Grand Pré Barrington Wolfville Spring Garden Coffee $280,088 $68,682 $71,014 $87,404 Drinks $140,044 $183,155 $289,520 $245,820 Just Us! Products $108,921 $22,894 $27,312 $32,777 Merchandise $132,263 $11,447 $21,849 $32,777 Bodum $15,560 $3,815 $5,462 $5,462 Lunches $46,680 $41,975 $65,551 $81,939 Bakery $54,462 $49,607 $65,551 $60,090 Other - - 975 - Total Revenue $778,017 $381,575 $546,267 $546,269

Source: Adapted from Just Us!

Notes: 1. “Coffee” refers to coffee beans sold in the cafés for home consumption. 2. “Drinks” refers to all the beverages sold in the cafés like coffee, tea, bottled drinks (see Exhibit 4). 3. “Just Us! Products” refers to all the cooperative's products, other than coffee, sold for home consumption (tea, sugar, chocolate bars and products of the chocolate factory). 4. “Merchandise” refers to books, candles and a selection of other small crafted items purchased locally by Just Us!. 5. “Bodum” refers to coffee and tea accessories made by the famous Danish brand, sold in the cafés. 6. “Other” refers to gift baskets, gift cards, event tickets, etc.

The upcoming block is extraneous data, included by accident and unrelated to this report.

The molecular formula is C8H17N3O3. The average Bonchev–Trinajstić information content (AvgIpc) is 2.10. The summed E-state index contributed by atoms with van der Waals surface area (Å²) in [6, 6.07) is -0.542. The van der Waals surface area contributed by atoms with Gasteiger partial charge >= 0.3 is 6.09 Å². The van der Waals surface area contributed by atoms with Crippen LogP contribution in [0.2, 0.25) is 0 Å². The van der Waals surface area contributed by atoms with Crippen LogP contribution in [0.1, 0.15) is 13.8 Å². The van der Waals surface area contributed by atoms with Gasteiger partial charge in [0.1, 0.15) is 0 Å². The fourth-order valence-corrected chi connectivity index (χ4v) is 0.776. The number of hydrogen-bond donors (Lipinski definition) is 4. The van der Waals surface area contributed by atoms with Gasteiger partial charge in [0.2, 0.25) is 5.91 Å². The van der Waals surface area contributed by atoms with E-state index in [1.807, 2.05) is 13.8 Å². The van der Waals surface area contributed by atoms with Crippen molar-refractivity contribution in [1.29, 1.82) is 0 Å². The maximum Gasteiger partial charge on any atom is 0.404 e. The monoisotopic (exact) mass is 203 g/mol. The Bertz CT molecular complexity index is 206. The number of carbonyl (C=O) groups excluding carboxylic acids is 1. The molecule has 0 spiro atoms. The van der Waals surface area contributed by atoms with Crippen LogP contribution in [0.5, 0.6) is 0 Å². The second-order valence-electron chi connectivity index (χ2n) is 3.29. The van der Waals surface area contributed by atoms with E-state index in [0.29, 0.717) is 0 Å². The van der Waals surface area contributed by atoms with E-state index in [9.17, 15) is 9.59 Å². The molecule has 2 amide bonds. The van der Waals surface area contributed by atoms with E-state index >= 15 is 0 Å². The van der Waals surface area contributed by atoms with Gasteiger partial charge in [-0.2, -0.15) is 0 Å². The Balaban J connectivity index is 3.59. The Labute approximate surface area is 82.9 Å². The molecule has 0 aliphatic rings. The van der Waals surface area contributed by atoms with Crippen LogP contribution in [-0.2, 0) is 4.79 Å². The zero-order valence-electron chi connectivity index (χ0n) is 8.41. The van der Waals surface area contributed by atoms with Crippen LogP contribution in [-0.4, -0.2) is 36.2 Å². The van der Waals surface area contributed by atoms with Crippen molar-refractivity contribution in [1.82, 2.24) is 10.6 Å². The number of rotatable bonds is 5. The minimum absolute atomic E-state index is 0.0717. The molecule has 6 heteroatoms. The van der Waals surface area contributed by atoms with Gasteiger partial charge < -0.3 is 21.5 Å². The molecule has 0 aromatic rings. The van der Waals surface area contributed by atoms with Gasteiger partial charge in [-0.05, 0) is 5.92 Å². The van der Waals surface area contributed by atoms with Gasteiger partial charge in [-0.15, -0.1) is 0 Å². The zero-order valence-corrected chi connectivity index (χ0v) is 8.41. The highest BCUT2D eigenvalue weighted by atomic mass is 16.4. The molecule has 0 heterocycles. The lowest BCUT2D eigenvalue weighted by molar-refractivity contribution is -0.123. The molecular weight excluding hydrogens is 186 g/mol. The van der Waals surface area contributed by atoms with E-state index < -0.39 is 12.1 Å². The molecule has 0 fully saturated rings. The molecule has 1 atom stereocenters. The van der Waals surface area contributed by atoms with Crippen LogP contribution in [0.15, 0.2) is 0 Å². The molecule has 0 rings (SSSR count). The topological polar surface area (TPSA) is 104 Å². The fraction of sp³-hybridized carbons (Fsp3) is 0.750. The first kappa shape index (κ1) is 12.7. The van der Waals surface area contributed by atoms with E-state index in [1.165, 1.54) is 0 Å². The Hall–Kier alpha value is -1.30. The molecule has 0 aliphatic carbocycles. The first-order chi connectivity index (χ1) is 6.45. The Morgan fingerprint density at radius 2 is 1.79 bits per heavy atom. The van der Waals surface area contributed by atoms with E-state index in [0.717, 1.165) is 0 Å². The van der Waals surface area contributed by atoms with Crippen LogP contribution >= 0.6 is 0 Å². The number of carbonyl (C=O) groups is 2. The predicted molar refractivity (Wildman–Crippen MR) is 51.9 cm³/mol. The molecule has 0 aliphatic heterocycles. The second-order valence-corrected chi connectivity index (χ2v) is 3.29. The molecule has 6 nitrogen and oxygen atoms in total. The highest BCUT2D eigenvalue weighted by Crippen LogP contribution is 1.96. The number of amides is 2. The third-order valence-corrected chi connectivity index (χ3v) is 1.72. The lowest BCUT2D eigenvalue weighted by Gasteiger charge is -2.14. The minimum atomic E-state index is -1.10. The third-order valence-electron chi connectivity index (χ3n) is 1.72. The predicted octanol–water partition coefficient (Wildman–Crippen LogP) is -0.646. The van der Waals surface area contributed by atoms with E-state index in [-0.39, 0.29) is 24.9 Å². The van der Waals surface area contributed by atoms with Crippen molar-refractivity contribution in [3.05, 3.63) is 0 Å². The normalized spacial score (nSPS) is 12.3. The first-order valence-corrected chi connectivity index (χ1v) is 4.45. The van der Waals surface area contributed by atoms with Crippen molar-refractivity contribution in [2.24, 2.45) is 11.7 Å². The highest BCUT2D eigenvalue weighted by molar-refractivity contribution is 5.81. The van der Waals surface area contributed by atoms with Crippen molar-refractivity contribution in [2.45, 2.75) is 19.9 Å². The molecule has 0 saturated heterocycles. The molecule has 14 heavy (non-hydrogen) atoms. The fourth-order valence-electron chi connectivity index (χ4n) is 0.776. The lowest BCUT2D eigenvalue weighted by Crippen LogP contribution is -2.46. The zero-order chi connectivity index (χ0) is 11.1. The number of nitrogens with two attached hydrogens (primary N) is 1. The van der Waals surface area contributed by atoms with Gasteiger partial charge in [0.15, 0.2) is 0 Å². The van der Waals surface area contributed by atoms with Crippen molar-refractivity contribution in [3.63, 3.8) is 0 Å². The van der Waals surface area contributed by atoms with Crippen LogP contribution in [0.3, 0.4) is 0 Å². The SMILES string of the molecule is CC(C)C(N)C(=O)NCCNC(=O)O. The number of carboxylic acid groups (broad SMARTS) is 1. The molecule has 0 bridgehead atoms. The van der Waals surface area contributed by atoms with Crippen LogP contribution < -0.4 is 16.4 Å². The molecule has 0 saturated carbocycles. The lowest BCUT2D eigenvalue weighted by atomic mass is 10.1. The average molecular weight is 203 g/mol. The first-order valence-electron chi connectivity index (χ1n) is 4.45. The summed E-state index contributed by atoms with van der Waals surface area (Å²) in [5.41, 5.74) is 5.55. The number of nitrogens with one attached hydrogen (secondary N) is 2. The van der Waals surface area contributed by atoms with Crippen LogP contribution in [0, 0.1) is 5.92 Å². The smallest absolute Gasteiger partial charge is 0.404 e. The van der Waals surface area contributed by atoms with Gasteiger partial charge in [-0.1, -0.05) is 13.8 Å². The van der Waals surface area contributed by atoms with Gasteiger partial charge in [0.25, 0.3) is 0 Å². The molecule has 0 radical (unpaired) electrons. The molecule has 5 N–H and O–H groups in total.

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Page 19 9B09A014

Exhibit 7


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Exhibit 7 (continued)